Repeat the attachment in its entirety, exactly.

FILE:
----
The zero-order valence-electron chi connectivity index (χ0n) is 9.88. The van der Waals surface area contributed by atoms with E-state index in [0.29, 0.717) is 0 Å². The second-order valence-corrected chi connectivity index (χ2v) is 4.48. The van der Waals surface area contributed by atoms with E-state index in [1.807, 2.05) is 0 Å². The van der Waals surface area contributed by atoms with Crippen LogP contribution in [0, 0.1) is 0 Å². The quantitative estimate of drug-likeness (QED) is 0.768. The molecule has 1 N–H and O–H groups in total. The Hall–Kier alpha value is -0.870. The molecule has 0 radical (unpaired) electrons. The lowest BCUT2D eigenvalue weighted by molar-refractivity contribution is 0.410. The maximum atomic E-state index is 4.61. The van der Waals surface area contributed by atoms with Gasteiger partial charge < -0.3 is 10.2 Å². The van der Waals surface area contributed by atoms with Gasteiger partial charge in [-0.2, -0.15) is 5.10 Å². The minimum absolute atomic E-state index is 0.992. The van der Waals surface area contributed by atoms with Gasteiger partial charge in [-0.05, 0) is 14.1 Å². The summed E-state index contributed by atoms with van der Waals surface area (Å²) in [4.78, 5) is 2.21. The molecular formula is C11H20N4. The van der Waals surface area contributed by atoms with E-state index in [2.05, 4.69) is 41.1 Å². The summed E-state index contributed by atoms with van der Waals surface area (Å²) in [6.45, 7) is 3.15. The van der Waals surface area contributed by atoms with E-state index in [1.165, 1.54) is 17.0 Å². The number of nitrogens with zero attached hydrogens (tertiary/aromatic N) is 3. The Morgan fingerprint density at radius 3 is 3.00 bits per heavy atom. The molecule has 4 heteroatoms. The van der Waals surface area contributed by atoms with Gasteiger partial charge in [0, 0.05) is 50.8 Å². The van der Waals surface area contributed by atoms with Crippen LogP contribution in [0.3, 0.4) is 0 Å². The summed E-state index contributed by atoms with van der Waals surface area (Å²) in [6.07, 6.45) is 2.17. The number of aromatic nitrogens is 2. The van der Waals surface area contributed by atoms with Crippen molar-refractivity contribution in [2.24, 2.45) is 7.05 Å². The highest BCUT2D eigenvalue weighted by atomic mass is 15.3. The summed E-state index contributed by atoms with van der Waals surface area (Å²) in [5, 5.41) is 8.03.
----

The zero-order valence-electron chi connectivity index (χ0n) is 9.88. The van der Waals surface area contributed by atoms with E-state index in [0.29, 0.717) is 0 Å². The second-order valence-corrected chi connectivity index (χ2v) is 4.48. The van der Waals surface area contributed by atoms with E-state index in [1.807, 2.05) is 0 Å². The van der Waals surface area contributed by atoms with Crippen LogP contribution in [0, 0.1) is 0 Å². The quantitative estimate of drug-likeness (QED) is 0.768. The molecule has 1 N–H and O–H groups in total. The Hall–Kier alpha value is -0.870. The molecule has 0 radical (unpaired) electrons. The lowest BCUT2D eigenvalue weighted by molar-refractivity contribution is 0.410. The maximum atomic E-state index is 4.61. The van der Waals surface area contributed by atoms with Gasteiger partial charge < -0.3 is 10.2 Å². The van der Waals surface area contributed by atoms with Gasteiger partial charge in [-0.2, -0.15) is 5.10 Å². The minimum absolute atomic E-state index is 0.992. The van der Waals surface area contributed by atoms with Gasteiger partial charge in [-0.05, 0) is 14.1 Å². The summed E-state index contributed by atoms with van der Waals surface area (Å²) in [4.78, 5) is 2.21. The molecular formula is C11H20N4. The van der Waals surface area contributed by atoms with E-state index in [2.05, 4.69) is 41.1 Å². The summed E-state index contributed by atoms with van der Waals surface area (Å²) in [6.45, 7) is 3.15. The van der Waals surface area contributed by atoms with E-state index in [1.165, 1.54) is 17.0 Å². The number of nitrogens with zero attached hydrogens (tertiary/aromatic N) is 3. The Morgan fingerprint density at radius 3 is 3.00 bits per heavy atom. The molecule has 4 heteroatoms. The van der Waals surface area contributed by atoms with Gasteiger partial charge in [0, 0.05) is 50.8 Å². The van der Waals surface area contributed by atoms with Crippen LogP contribution in [0.3, 0.4) is 0 Å². The summed E-state index contributed by atoms with van der Waals surface area (Å²) in [6.07, 6.45) is 2.17. The number of aromatic nitrogens is 2. The van der Waals surface area contributed by atoms with Crippen molar-refractivity contribution in [2.24, 2.45) is 7.05 Å². The highest BCUT2D eigenvalue weighted by atomic mass is 15.3. The summed E-state index contributed by atoms with van der Waals surface area (Å²) in [5, 5.41) is 8.03.